(More Kenya notes)

On November 13th, I met with two representatives of SpaceYaTech at the Jacaranda, in Nairobi – Sharon Jebitok and Pamela Kendy – and one other, Hudson Obai, joined us online.

SpaceYaTech – A space for tech – started in April 2022 as a Twitter space for discussion and networking. It rapidly grew into a larger community, who has since moved to Slack and discord. They are largely focused on mentoring in software development, devops, and the open source community.

Out of this discussion has grown a number of projects on Github, which facilitate discussion and mentoring.

The projects include a content management system which will be used to build their website, a forum where the discussion can land, and a web application for coordinating mentors. They now have more than 300 developers working on these three projects. These specific projects were chosen, so that the people working on them were also using them, creating a feedback loop for quality, but also for the satisfaction of seeing one’s work in production.

Pamela was one of the students who received mentoring via SpaceYaTech, and from being a complete beginner at first, has now become an experienced UX designer.

One of the things we discussed was the fact that her formal education was in psychology, not computer science, but far from being hindering, this diversity of expertise enhances UX design, since it gives her insight into how people think, and also helps her work with users/customers to improve user experience, and build personas around the various user types.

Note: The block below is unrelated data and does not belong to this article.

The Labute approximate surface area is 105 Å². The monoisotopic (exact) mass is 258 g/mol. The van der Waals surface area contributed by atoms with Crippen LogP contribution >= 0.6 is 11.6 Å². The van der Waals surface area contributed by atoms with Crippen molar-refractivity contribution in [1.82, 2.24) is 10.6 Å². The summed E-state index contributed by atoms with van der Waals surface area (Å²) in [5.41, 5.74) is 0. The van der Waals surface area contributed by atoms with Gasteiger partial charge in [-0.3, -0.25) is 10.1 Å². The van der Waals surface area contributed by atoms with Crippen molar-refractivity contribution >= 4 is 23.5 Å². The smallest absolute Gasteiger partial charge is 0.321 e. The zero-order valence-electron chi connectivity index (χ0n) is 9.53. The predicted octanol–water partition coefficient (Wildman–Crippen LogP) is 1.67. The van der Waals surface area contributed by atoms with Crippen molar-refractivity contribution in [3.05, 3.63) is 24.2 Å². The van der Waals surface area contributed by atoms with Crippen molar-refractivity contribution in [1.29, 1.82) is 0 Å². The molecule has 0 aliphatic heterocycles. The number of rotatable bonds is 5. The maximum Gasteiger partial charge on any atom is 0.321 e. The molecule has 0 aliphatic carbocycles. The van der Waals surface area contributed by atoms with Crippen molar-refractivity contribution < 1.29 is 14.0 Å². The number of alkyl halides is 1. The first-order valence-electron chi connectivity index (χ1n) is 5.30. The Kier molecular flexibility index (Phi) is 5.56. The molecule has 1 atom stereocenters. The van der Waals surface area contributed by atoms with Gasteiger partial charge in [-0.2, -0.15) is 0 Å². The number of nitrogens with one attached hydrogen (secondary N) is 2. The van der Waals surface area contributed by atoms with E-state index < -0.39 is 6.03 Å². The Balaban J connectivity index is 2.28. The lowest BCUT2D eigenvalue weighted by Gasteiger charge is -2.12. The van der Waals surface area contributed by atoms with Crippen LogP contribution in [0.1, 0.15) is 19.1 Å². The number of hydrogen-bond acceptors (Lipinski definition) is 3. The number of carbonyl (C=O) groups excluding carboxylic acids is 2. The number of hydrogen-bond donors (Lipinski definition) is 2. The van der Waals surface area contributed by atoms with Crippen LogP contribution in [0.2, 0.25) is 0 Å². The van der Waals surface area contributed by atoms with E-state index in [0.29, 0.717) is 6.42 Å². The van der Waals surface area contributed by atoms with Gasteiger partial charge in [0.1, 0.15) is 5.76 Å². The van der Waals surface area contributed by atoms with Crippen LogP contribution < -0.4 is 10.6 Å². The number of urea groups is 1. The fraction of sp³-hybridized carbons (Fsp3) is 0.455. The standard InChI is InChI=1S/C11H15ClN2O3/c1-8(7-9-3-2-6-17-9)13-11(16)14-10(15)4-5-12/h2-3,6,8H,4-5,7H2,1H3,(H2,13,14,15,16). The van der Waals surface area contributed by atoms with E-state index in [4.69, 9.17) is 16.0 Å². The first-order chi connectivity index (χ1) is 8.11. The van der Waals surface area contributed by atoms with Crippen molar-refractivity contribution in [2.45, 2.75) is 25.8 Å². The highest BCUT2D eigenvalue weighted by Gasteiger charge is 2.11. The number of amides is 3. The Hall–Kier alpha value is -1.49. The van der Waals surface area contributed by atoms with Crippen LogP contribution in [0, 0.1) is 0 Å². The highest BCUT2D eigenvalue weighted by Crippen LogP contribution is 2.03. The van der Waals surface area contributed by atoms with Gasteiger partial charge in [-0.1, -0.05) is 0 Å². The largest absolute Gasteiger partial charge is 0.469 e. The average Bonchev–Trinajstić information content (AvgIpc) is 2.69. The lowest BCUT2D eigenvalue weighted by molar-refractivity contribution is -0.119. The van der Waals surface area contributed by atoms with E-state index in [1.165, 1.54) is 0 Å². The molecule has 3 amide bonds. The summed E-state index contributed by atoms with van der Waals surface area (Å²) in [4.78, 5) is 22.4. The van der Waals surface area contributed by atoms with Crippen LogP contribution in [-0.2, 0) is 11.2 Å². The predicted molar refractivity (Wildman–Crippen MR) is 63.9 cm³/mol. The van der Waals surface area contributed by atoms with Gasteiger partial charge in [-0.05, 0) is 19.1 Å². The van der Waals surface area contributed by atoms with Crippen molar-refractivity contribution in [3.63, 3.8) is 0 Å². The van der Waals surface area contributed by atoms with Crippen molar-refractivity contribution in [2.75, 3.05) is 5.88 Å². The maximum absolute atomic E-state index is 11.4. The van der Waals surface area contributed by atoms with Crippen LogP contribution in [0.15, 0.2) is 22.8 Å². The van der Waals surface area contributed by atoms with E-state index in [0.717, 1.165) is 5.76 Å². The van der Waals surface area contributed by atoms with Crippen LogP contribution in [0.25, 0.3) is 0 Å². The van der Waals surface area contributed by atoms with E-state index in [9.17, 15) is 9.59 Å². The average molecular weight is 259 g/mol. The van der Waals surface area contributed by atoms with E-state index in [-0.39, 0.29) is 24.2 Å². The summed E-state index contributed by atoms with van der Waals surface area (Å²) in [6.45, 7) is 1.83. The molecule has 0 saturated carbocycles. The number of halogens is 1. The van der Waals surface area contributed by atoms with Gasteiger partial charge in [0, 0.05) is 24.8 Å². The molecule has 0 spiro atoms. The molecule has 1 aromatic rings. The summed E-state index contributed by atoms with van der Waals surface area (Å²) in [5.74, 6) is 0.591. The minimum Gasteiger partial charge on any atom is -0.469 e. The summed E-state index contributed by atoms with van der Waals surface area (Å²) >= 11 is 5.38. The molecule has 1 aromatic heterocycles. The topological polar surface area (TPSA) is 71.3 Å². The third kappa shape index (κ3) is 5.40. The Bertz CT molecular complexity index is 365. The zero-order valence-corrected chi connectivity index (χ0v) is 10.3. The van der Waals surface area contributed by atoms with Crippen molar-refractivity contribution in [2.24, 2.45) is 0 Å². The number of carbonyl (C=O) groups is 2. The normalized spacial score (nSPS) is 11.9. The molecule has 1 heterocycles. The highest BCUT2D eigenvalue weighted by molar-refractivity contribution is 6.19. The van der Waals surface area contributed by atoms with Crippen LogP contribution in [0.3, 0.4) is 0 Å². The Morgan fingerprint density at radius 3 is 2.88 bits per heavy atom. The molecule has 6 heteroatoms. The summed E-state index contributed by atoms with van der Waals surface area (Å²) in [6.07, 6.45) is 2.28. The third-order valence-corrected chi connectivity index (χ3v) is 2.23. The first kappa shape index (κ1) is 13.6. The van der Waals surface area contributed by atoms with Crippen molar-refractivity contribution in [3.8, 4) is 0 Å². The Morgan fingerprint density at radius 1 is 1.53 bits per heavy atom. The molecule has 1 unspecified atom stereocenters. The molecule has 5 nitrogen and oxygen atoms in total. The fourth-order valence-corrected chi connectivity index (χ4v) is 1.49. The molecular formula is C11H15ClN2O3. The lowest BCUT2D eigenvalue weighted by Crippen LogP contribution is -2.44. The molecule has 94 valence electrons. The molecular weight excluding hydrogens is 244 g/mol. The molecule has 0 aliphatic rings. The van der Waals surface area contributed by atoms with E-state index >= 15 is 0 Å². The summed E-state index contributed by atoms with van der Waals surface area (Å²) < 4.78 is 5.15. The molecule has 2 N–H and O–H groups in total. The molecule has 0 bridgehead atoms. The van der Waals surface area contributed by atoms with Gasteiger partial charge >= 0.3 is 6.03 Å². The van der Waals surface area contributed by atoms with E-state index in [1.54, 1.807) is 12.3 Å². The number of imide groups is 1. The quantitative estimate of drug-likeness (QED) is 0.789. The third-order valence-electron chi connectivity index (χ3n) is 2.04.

Related to that, I’ve had several conversations here in Kenya about the fact that the Kenya government recently passed legislation that required anyone working in tech to have a computer science degree or certification. This has since been overturned, which I think is sensible, since what makes tech interesting is not the technology itself, but the diverse ways it is applied, and a diversity of backgrounds is what makes that possible. Furthermore, the majority of people I have ever worked with in technology have degrees in something else, and are self-taught in the actual technical aspects. (This includes me.)

As the group has grown over the past few months, from a small group of enthusiasts on Twitter to a more formal organization, they have encountered some growing pains. These challenges include, among other things, a lack of funds (they are all volunteers), a lack of mentors (they have had a huge influx of people looking for mentoring) and a lack of computing resources for CI, testing, and deployment of their projects. They also want broader visibility on social media so that more people can benefit from what they’re doing.

If you are interested in mentoring young, brilliant developers in East Africa, please do have a look, and reach out to Sharon or Hudson.

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